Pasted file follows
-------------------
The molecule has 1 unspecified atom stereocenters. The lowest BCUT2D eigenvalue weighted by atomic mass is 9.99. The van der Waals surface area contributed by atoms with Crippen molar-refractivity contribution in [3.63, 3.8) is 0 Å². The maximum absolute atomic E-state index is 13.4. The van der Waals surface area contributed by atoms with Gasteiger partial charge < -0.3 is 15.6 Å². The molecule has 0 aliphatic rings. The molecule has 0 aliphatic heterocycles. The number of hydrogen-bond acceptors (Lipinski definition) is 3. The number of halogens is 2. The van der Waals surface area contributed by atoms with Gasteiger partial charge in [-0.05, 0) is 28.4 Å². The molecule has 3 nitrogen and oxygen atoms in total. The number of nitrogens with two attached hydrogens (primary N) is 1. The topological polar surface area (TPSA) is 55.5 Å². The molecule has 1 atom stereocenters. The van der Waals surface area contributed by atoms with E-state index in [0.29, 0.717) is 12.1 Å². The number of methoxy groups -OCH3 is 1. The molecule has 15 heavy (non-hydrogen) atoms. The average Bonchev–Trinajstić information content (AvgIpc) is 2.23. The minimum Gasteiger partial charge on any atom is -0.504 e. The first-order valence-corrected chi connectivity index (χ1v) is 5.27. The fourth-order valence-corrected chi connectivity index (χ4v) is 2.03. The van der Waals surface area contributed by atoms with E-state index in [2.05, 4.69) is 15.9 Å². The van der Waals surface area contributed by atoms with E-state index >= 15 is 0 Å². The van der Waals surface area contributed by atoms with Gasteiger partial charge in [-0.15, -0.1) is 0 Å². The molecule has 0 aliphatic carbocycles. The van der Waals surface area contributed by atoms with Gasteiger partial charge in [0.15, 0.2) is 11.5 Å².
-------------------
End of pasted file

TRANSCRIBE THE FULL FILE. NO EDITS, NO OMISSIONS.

The molecule has 1 unspecified atom stereocenters. The lowest BCUT2D eigenvalue weighted by atomic mass is 9.99. The van der Waals surface area contributed by atoms with Crippen molar-refractivity contribution in [3.63, 3.8) is 0 Å². The maximum absolute atomic E-state index is 13.4. The van der Waals surface area contributed by atoms with Gasteiger partial charge < -0.3 is 15.6 Å². The molecule has 0 aliphatic rings. The molecule has 0 aliphatic heterocycles. The number of hydrogen-bond acceptors (Lipinski definition) is 3. The number of halogens is 2. The van der Waals surface area contributed by atoms with Gasteiger partial charge in [-0.05, 0) is 28.4 Å². The molecule has 3 nitrogen and oxygen atoms in total. The number of nitrogens with two attached hydrogens (primary N) is 1. The topological polar surface area (TPSA) is 55.5 Å². The molecule has 1 atom stereocenters. The van der Waals surface area contributed by atoms with E-state index in [0.29, 0.717) is 12.1 Å². The number of methoxy groups -OCH3 is 1. The molecule has 15 heavy (non-hydrogen) atoms. The average Bonchev–Trinajstić information content (AvgIpc) is 2.23. The minimum Gasteiger partial charge on any atom is -0.504 e. The first-order valence-corrected chi connectivity index (χ1v) is 5.27. The fourth-order valence-corrected chi connectivity index (χ4v) is 2.03. The van der Waals surface area contributed by atoms with E-state index in [2.05, 4.69) is 15.9 Å². The van der Waals surface area contributed by atoms with E-state index >= 15 is 0 Å². The van der Waals surface area contributed by atoms with Gasteiger partial charge in [-0.15, -0.1) is 0 Å². The molecule has 0 aliphatic carbocycles. The van der Waals surface area contributed by atoms with Gasteiger partial charge in [0.15, 0.2) is 11.5 Å².